My bio should to start here:
“Early Sunday morning, June 4, 2017, I was sicker than I had ever been before. Too sick to even bend over, as I vomited all over the toilet, myself, and the bathroom floor — and I didn’t even care.”
This was the aftermath of being engulfed in a cloud of Roundup from a giant agricultural sprayer while I was mowing my lawn the previous afternoon.
The resulting NYSDEC investigation ignored weather records showing wind speeds in excess of 20 mph, merely stating that the applicator “disputed the wind speed,” and characterized me as someone who "expressed views that was politically active against farming" in spite of my having rented that field to a farmer for the last 25 years.
Helena Chemical was only issued a warning for “application of pesticide to non-target area” and the report ended with an unequivocal “Case closed!”
This incident motivated me to write “You Know You Live near a Factory Farm When Your Kids Go Fishing with a Pool Skimmer” — a picture book with large print and cautionary captions. The “Family Farm Fun” book is the second in the Factory Farm series.
When I moved to a small studio in rural New York in 2007 I expected a quiet life of painting and drawing landscapes, but things didn’t turn out that way.
I grew to believe that art and ideas exist in the same place in the mind, so that art could be created that would unlock the mind’s ability to produce new and innovative thinking. This belief took the form of the Idea Enhancement Project.
At this same time I grew increasingly aware of the treatment that the rural community in the town was receiving. A large bedroom-community from the nearby university town had filled our green spaces with expensive contractor homes in cozy suburban cul-de-sacs and, with the university’s help, taken control of the town. All the town’s decisions flowed from the university, and the original rural residents had no meaningful participation at all. After many town meetings where no questions were allowed to be asked and radical changes were enacted almost monthly, I began my blog on elitist policy making: Rural Tompkins County — The Road to Hell is Paved with Good Credentials.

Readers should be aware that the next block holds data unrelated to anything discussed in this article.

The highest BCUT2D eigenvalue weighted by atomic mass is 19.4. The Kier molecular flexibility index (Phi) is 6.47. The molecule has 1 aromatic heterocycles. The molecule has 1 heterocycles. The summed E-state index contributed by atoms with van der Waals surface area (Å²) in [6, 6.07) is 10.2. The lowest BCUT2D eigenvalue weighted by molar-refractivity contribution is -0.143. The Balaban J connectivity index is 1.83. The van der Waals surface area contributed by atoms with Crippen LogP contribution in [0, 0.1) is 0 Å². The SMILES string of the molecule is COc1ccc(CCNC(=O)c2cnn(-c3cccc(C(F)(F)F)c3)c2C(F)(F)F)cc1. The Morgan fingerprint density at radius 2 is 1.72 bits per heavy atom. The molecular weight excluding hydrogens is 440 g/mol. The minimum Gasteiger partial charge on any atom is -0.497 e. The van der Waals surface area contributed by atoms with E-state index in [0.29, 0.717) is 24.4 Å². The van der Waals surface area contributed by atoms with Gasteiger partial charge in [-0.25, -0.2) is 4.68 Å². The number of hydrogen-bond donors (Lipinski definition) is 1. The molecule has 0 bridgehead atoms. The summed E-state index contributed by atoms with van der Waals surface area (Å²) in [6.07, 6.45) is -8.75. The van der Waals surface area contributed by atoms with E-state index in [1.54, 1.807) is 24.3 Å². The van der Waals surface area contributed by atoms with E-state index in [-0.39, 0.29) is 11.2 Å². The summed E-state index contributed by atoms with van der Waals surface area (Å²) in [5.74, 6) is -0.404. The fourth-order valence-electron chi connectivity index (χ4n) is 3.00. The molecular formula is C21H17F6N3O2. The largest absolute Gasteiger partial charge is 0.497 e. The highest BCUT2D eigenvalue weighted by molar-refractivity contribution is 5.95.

While all these things were happening I had joined a writer’s group and wrote two small books of limericks and short poems as a change of pace.
As for right now, if the Family Farm Fun book is effective in getting its message across, what should I do next?
I think I’ll go to my favorite pub and have a few pints of their IPA and a plateful of Speedie Wings [Buffalo chicken wings, char-broiled, and covered with a New York Speedie sauce.] Maybe there’s someone there who hasn’t heard my story.
My brother says, “Good luck with that!”